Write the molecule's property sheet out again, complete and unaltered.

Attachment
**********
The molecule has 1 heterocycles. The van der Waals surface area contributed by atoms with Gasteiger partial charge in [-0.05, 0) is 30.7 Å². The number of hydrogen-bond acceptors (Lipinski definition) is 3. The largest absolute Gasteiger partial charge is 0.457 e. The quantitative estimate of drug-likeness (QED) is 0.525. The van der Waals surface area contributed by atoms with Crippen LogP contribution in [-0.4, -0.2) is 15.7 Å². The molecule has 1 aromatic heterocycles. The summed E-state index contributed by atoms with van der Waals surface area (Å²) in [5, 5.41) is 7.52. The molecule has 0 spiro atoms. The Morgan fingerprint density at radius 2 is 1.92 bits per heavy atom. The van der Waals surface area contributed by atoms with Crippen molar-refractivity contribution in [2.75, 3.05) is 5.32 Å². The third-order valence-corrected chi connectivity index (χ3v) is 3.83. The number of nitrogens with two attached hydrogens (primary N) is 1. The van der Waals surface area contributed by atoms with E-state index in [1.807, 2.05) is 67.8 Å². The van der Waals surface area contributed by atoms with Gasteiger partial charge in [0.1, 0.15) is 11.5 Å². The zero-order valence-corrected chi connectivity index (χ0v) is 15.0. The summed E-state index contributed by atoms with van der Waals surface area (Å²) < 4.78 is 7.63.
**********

The molecule has 1 heterocycles. The van der Waals surface area contributed by atoms with Gasteiger partial charge in [-0.05, 0) is 30.7 Å². The number of hydrogen-bond acceptors (Lipinski definition) is 3. The largest absolute Gasteiger partial charge is 0.457 e. The quantitative estimate of drug-likeness (QED) is 0.525. The van der Waals surface area contributed by atoms with Crippen LogP contribution in [-0.4, -0.2) is 15.7 Å². The molecule has 1 aromatic heterocycles. The summed E-state index contributed by atoms with van der Waals surface area (Å²) in [5, 5.41) is 7.52. The molecule has 0 spiro atoms. The Morgan fingerprint density at radius 2 is 1.92 bits per heavy atom. The van der Waals surface area contributed by atoms with Crippen molar-refractivity contribution in [2.75, 3.05) is 5.32 Å². The third-order valence-corrected chi connectivity index (χ3v) is 3.83. The number of nitrogens with two attached hydrogens (primary N) is 1. The van der Waals surface area contributed by atoms with E-state index in [1.807, 2.05) is 67.8 Å². The van der Waals surface area contributed by atoms with Gasteiger partial charge in [0.1, 0.15) is 11.5 Å². The zero-order valence-corrected chi connectivity index (χ0v) is 15.0. The summed E-state index contributed by atoms with van der Waals surface area (Å²) < 4.78 is 7.63.